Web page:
Speech Services

Speech Services[2] is a screen reader application developed by Google for its Android operating system. It powers applications to read aloud (speak) the text on the screen with support for many languages. Text-to-Speech may be used by apps such as Google Play Books for reading books aloud, by Google Translate for reading aloud translations providing useful insight to the pronunciation of words, by Google Talkback and other spoken feedback accessibility-based applications, as well as by third-party apps. Users must install voice data for each language.

Speech Services
Google Text to Speech logo.svg
Developer(s)Google
Initial releaseNovember 13, 2013; 8 years ago (2013-11-13)
Stable release
26.568.436572860.3 / April 9, 2022; 43 days ago (2022-04-09)[1]
Operating systemAndroid
TypeScreen reader

Supported languagesEdit

  • Arabic
  • Bengali (Bangladesh)
  • Bengali (India)
  • Bulgarian (Bulgaria)
  • Cantonese (Hong Kong)
  • Chinese (China)
  • Chinese (Taiwan)
  • Czech (Czechia)
  • Danish (Denmark)
  • Dutch (Belgium)
  • Dutch (Netherlands)
  • English (Australia)
  • English (Nigeria)
  • English (India)
  • English (United Kingdom)
  • English (United States)
  • Estonian (Estonia)
  • Filipino (Philippines)
  • Finnish (Finland)
  • French (Canadian)
  • French (France)
  • German (Germany)
  • Greek (Greece)
  • Hindi (India)
  • Hungarian (Hungary)
  • Indonesian (Indonesia)
  • Italian (Italy)
  • Japanese (Japan)
  • Javanese (Indonesia)
  • Khmer (Cambodia)
  • Korean (South Korea)
  • Latvian (Latvia)
  • Malay (Malaysia)
  • Malayalam (India)
  • Nepali (Nepal)
  • Norwegian Bokmål (Norway)
  • Polish (Poland)
  • Portuguese (Brazil)
  • Portuguese (Portugal)
  • Punjabi (India)
  • Romanian (Romania)
  • Russian (Russia)
  • Sinhala (Sri Lanka)
  • Slovak (Slovakia)
  • Spanish (Spain)
  • Spanish (United States)
  • Sundanese (Indonesia)
  • Swedish (Sweden)
  • Thai (Thailand)
  • Turkish (Turkey)
  • Ukrainian (Ukraine)
  • Urdu (Pakistan)
  • Vietnamese (Vietnam)

HistoryEdit

Some app developers have started adapting and tweaking their Android Auto apps to include Text-to-Speech, such as Hyundai in 2015.[3] Apps such as textPlus and WhatsApp use Text-to-Speech to read notifications aloud and provide voice-reply functionality.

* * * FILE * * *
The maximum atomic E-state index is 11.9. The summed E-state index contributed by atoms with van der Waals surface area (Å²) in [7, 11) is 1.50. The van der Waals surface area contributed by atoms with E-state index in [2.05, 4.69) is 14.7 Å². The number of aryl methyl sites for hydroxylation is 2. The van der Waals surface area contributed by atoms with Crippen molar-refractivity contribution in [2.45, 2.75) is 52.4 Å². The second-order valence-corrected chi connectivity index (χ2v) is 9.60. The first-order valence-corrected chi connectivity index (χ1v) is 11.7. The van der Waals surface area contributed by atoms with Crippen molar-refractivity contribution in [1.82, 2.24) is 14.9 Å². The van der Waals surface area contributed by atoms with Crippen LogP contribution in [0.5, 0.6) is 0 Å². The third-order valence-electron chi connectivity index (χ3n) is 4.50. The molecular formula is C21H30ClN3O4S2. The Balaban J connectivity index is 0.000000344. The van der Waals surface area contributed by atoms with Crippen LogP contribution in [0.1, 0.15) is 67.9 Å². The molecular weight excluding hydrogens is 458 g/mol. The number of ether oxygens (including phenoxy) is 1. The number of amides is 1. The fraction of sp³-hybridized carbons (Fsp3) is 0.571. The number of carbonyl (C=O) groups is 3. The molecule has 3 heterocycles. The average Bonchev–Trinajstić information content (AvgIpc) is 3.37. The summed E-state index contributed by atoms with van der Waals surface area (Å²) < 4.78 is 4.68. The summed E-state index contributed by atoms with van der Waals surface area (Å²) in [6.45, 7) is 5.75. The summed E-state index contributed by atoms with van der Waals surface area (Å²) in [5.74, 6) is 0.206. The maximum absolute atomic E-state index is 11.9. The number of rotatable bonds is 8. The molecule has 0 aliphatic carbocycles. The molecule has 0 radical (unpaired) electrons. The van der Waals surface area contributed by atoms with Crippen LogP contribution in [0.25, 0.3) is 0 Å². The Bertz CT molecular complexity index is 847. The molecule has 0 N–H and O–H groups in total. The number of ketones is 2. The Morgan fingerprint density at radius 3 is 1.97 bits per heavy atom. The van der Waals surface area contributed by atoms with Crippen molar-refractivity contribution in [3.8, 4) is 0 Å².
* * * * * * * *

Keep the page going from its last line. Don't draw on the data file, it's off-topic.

Google Cloud Text-to-Speech is powered by WaveNet, software created by Google's UK-based AI subsidiary DeepMind, which was bought by Google in 2014. It tries to distinguish from its competitors, Amazon and Microsoft, with distinct AI features.

DeepMind's AI voice synthesis tech is notably advanced and realistic. Most voice synthesizers (including Apple's Siri) use concatenative synthesis, in which a program stores individual phonemes and then pieces them together to form words and sentences.

A WaveNet generates speech that sounds more natural than other text-to-speech systems. It synthesizes speech with more human-like emphasis and inflection on syllables, phonemes, and words. On average, a WaveNet produces speech audio that people prefer over other text-to-speech technologies. Unlike most other text-to-speech systems, a WaveNet model creates raw audio waveforms from scratch. The model uses a neural network that has been trained using a large volume of speech samples. During training, the network extracts the underlying structure of the speech, such as which tones follow each other and what a realistic speech waveform looks like. When given a text input, the trained WaveNet model can generate the corresponding speech waveforms from scratch, one sample at a time, with up to 24,000 samples per second and seamless transitions between the individual sounds.

See alsoEdit

ReferencesEdit

  1. ^ "Speech Services by Google APKs". APKMirror.
  2. ^ Wang, Jules (November 8, 2021). "You'll never guess the latest Google app to cross 10 billion installs (seriously)". Android Police. Archived from the original on November 8, 2021. Retrieved November 18, 2021.
  3. ^ "Google, Hyundai show off new third-party Android Auto apps". CNET. CBS Interactive. Retrieved 17 January 2015.

External linksEdit